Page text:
It’s no surprise that the cities with the highest share of people bicycling have made significant and thoughtful investments in bicycle infrastructure and amenities. Cities like Copenhagen (Denmark), Amsterdam (Netherlands), Strasbourg (France), Seville (Spain), and Berlin (Germany), have some of the highest bicycle mode shares in the world, but have not always been that way. Many of these cities experienced a decline in people bicycling during their own “car invasion” in the 50’s and 60’s. Their city administrations have dedicated transportation funding to create a minimum grid of safe, connected, and physically separated cycle routes designed for people of all ages and abilities.
Here are some ideas to help your city get started:
Bicycle Parking and Storage
Ample bicycle parking encourages people to bicycle more often, increases business visibility by installing parking spaces in front of stores, and provides well-designed shared spaces to both bicyclists and pedestrians alike, strengthening communities. Understanding bike parking design and function can help communities prioritize needs, functionality, and optimal design considerations. Standard bicycle racks like hoop, wave and grid style are simple in design, cost effective, and encourage cyclists to utilize bicycle parking.
Bicycle shelters may provide bike storage in areas that would not normally accommodate bicycle parking. Shelters come in a variety of styles and sizes, including modular systems that provide covered and secure bicycle storage while being extremely space-efficient and cost-effective.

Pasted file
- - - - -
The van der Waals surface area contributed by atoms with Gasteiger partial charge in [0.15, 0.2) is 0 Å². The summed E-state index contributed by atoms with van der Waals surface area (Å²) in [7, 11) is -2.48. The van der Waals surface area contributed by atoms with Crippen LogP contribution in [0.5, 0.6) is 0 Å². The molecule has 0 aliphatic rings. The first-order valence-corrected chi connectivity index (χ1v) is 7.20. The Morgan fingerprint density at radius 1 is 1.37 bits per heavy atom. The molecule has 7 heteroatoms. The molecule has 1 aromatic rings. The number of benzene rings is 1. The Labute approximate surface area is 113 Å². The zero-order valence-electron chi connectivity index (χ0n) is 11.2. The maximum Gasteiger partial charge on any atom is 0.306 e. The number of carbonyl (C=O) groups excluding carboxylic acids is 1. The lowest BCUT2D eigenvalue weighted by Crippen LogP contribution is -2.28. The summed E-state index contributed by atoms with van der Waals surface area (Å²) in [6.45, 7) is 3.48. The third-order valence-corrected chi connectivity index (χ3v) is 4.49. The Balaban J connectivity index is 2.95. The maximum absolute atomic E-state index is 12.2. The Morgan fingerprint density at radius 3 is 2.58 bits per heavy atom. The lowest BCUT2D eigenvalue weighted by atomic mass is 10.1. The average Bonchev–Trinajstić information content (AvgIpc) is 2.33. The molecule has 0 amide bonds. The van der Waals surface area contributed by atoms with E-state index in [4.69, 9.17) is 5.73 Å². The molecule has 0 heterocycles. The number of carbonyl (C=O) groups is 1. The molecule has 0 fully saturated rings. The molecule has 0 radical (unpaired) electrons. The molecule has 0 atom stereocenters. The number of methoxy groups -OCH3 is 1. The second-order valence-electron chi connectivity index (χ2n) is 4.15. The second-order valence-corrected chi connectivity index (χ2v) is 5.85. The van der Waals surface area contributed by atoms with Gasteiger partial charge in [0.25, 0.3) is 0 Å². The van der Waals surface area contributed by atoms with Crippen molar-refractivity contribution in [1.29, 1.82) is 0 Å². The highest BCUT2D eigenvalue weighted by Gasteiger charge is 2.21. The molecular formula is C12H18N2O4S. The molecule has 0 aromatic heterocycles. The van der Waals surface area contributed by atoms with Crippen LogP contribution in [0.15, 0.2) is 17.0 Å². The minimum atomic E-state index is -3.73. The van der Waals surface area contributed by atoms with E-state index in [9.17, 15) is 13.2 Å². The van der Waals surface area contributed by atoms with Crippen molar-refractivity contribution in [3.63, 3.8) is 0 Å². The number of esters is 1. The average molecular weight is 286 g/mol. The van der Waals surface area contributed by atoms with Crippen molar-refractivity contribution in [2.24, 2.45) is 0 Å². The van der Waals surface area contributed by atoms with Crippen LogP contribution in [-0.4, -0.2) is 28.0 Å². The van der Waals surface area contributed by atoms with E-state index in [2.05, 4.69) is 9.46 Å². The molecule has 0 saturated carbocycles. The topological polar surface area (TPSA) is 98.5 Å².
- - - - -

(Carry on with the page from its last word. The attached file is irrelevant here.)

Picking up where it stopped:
Bike rooms provide a great opportunity for high security, long-term parking when there are no outdoor shelters or lockers. Dedicated indoor bicycle storage rooms are praised by bicyclists for residential and commercial use.
Several communities have begun implementing on-street solutions for bicycle parking. This solution is ideal in high-density areas with narrow sidewalks and moderate pedestrian traffic.
Often overlooked, event parking is a critical building block for bicycle-friendly communities. Unfortunately, many organizers often forget bicycle parking altogether, leaving bicyclists stranded and area parking lots overcrowded.
There is consensus on the need to provide good parking for bicyclists – especially secure, sheltered parking to help prevent theft and to protect bicycles from inclement weather. It is additionally important to think about offering other amenities that encourage people to bike more often.
Offering tools like public repair stands where people need them – near streets, shops, trails, and bicycle storage areas – will encourage people to bike more frequently. Other end-of-trip facilities may also include: bike wash station, showers, and locker rooms to store changes of clothes.
The term “parklet” is used to describe the transformation of a vehicle parking space into a mini-park for passive recreation. These spaces can be retrofitted with benches, planters, tables and chairs, umbrellas, bicycle racks, and even art installations. In areas of high foot traffic, the use of a few underused parking spaces as parklets can significantly improve the walkability and livability of the area without impacting the availability of parking.